My Name is Mud

04/24/2013 4:00 AM |

Mud
Directed by Jeff Nichols

In the opening minutes of director Nichols’s third feature, his first since Take Shelter, a modern-day Tom Sawyer leaves his family’s houseboat at the crack of dawn to the strains of crickets and parental bickering; meets up with his Huck; and steers a motorboat into the widest branch of the Mississippi. Landing on a wooded island, the pair stumble upon a boat lodged high up a tree—and, within it, Matthew McConaughey’s titular stowaway, who spends his days pining over a fickle love and hiding from a shady past.

Mud wants the same things as the kids who discover him: a woman to call a girlfriend, and a place to call a home. The film considers both desires in tandem, but ends up so focused on the desiring men themselves that we’re left with an incomplete, superficial understanding of whatever they actually desire. Which, at least in the case of love, is completely appropriate, since neither Mud nor his new pal Ellis can conceive of the objects of their affection except incompletely and superficially. They pine over, long for, and vent at their beloveds, but the women themselves barely get a word in: we never see them except through the eyes of their admirers, either as long-legged angels or heartless betrayers.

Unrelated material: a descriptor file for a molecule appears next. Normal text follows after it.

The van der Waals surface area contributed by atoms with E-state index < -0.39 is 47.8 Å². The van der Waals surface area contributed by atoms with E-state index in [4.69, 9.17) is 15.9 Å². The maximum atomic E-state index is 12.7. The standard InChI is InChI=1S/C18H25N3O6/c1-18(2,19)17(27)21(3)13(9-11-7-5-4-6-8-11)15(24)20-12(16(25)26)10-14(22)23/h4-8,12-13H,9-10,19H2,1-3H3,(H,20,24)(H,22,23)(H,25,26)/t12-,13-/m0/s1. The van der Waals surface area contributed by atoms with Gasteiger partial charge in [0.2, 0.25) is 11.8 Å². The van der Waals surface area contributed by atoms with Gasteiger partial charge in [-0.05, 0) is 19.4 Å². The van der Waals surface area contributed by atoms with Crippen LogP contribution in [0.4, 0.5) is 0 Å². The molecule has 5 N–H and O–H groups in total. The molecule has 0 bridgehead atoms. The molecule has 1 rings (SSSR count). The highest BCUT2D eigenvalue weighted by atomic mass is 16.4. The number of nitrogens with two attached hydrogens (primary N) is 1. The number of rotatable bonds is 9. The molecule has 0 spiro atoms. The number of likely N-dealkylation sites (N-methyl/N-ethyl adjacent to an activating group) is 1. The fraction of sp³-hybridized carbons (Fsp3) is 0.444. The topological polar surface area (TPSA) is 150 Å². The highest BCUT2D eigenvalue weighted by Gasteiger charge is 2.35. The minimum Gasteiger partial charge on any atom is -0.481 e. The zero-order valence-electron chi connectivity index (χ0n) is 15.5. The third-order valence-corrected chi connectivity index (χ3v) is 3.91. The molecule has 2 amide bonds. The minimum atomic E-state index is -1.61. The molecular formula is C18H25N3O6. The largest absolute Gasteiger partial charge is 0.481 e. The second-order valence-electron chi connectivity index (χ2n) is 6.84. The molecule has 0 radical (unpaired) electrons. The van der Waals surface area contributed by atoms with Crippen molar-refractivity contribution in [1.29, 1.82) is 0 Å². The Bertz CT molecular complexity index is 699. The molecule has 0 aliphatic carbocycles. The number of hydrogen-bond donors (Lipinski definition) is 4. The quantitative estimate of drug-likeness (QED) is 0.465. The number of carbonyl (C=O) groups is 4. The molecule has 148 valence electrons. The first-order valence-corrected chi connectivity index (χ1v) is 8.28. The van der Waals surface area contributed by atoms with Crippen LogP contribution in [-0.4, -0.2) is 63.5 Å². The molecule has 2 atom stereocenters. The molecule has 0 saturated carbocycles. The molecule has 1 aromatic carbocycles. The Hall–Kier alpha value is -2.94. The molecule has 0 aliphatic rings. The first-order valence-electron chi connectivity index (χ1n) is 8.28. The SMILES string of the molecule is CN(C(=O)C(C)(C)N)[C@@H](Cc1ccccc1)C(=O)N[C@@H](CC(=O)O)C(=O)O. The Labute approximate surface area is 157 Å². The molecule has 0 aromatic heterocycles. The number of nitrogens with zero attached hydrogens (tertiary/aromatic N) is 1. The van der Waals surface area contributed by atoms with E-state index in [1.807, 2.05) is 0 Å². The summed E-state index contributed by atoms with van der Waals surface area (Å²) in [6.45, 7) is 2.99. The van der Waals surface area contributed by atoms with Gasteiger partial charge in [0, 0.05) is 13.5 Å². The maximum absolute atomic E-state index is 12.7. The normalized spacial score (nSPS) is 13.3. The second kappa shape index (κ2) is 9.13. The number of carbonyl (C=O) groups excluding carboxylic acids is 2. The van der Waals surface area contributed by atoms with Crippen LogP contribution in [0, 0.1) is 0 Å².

In the same way, for a film that places such a high premium on home as an ideal, Mud rarely suggests what it’s like to feel attached to a place; it rarely imagines the Mississippi region as anything more than a catalog of quirks. There are plenty of recognizable deep-South signifiers—ramshackle houses and casually drawled y’alls—but not much signified. The characters do understand, at least, that their home is defined by more than well-affected accents, Walmarts, poisonous snakes, cut-off jean shorts, houseboats, and nicknames like “Neckbone.” But they can only be as richly developed as the places they inhabit—full of intriguing details, but somehow centerless, unbounded, unmoored. It’s only in those rare moments when Mud places its characters in the service of its setting, rather than the other way around, that the film really opens up: I never felt closer to Ellis than in the pair of scenes that find him riding in the back of his dad’s pickup, watching his town’s gas stations and diners vanish into the dusty late-afternoon air.

Opens April 26

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